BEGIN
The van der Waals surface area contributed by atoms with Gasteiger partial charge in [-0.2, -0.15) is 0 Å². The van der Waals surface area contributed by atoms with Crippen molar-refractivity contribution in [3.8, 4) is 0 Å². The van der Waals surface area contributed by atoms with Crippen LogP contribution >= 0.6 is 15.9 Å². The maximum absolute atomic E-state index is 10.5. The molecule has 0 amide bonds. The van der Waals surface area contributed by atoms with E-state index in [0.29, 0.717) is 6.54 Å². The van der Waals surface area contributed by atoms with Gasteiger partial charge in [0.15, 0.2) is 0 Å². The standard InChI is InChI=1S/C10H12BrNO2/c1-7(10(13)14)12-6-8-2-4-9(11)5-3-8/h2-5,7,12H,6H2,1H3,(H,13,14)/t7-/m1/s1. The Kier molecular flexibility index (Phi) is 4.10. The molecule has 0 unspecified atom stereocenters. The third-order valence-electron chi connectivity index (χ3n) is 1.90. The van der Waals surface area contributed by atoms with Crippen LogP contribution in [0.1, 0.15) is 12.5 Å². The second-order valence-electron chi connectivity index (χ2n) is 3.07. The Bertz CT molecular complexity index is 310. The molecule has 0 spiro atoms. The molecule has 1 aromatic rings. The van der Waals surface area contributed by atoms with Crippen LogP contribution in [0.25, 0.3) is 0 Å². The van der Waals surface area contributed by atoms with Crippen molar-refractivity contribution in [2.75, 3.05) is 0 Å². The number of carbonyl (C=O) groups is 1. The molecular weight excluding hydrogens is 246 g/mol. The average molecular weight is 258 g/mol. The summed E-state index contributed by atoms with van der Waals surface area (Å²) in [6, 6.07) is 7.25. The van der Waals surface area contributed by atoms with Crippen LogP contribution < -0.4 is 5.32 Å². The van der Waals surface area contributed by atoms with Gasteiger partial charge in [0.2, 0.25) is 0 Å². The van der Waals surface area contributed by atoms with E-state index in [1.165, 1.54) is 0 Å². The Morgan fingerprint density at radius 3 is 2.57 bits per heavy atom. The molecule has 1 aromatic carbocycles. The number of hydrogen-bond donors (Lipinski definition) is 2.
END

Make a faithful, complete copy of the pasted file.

The van der Waals surface area contributed by atoms with Gasteiger partial charge in [-0.2, -0.15) is 0 Å². The van der Waals surface area contributed by atoms with Crippen molar-refractivity contribution in [3.8, 4) is 0 Å². The van der Waals surface area contributed by atoms with Crippen LogP contribution >= 0.6 is 15.9 Å². The maximum absolute atomic E-state index is 10.5. The molecule has 0 amide bonds. The van der Waals surface area contributed by atoms with E-state index in [0.29, 0.717) is 6.54 Å². The van der Waals surface area contributed by atoms with Gasteiger partial charge in [0.15, 0.2) is 0 Å². The standard InChI is InChI=1S/C10H12BrNO2/c1-7(10(13)14)12-6-8-2-4-9(11)5-3-8/h2-5,7,12H,6H2,1H3,(H,13,14)/t7-/m1/s1. The Kier molecular flexibility index (Phi) is 4.10. The molecule has 0 unspecified atom stereocenters. The third-order valence-electron chi connectivity index (χ3n) is 1.90. The van der Waals surface area contributed by atoms with Crippen LogP contribution in [0.1, 0.15) is 12.5 Å². The second-order valence-electron chi connectivity index (χ2n) is 3.07. The Bertz CT molecular complexity index is 310. The molecule has 0 spiro atoms. The molecule has 1 aromatic rings. The van der Waals surface area contributed by atoms with Crippen LogP contribution in [0.25, 0.3) is 0 Å². The van der Waals surface area contributed by atoms with Crippen molar-refractivity contribution in [2.75, 3.05) is 0 Å². The number of carbonyl (C=O) groups is 1. The molecular weight excluding hydrogens is 246 g/mol. The average molecular weight is 258 g/mol. The summed E-state index contributed by atoms with van der Waals surface area (Å²) in [6, 6.07) is 7.25. The van der Waals surface area contributed by atoms with Crippen LogP contribution < -0.4 is 5.32 Å². The van der Waals surface area contributed by atoms with Gasteiger partial charge in [0.2, 0.25) is 0 Å². The van der Waals surface area contributed by atoms with E-state index in [1.165, 1.54) is 0 Å². The Morgan fingerprint density at radius 3 is 2.57 bits per heavy atom. The molecule has 1 aromatic carbocycles. The number of hydrogen-bond donors (Lipinski definition) is 2.